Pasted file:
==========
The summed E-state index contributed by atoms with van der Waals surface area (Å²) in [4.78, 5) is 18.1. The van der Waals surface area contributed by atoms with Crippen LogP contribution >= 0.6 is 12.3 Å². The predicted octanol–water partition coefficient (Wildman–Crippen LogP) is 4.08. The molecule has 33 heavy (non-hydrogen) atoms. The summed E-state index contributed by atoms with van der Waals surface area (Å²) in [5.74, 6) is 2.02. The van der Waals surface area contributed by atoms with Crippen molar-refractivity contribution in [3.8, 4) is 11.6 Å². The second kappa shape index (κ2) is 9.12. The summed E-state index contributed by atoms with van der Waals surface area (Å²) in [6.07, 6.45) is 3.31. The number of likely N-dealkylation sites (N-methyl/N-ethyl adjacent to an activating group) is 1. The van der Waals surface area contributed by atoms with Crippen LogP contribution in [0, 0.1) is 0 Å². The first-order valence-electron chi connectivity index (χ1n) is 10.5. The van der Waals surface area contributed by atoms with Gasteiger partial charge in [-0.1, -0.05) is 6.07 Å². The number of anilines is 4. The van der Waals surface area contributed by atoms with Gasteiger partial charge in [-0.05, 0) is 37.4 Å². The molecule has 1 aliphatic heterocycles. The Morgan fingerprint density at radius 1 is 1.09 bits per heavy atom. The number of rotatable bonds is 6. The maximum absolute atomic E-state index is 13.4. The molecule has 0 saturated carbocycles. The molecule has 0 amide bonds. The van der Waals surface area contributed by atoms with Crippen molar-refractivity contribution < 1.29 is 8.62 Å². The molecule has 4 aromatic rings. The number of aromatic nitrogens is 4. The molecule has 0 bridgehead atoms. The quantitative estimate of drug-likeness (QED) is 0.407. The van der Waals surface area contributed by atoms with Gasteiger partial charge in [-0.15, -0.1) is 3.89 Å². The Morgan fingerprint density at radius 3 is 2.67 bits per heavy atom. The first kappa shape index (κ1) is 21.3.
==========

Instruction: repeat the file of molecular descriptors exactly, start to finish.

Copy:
The summed E-state index contributed by atoms with van der Waals surface area (Å²) in [4.78, 5) is 18.1. The van der Waals surface area contributed by atoms with Crippen LogP contribution >= 0.6 is 12.3 Å². The predicted octanol–water partition coefficient (Wildman–Crippen LogP) is 4.08. The molecule has 33 heavy (non-hydrogen) atoms. The summed E-state index contributed by atoms with van der Waals surface area (Å²) in [5.74, 6) is 2.02. The van der Waals surface area contributed by atoms with Crippen molar-refractivity contribution in [3.8, 4) is 11.6 Å². The second kappa shape index (κ2) is 9.12. The summed E-state index contributed by atoms with van der Waals surface area (Å²) in [6.07, 6.45) is 3.31. The number of likely N-dealkylation sites (N-methyl/N-ethyl adjacent to an activating group) is 1. The van der Waals surface area contributed by atoms with Crippen LogP contribution in [0, 0.1) is 0 Å². The first-order valence-electron chi connectivity index (χ1n) is 10.5. The van der Waals surface area contributed by atoms with Gasteiger partial charge in [-0.1, -0.05) is 6.07 Å². The number of anilines is 4. The van der Waals surface area contributed by atoms with Gasteiger partial charge in [-0.05, 0) is 37.4 Å². The molecule has 1 aliphatic heterocycles. The Morgan fingerprint density at radius 1 is 1.09 bits per heavy atom. The number of rotatable bonds is 6. The maximum absolute atomic E-state index is 13.4. The molecule has 0 saturated carbocycles. The molecule has 0 amide bonds. The van der Waals surface area contributed by atoms with Crippen molar-refractivity contribution < 1.29 is 8.62 Å². The molecule has 4 aromatic rings. The number of aromatic nitrogens is 4. The molecule has 0 bridgehead atoms. The quantitative estimate of drug-likeness (QED) is 0.407. The van der Waals surface area contributed by atoms with Gasteiger partial charge in [-0.15, -0.1) is 3.89 Å². The Morgan fingerprint density at radius 3 is 2.67 bits per heavy atom. The first kappa shape index (κ1) is 21.3.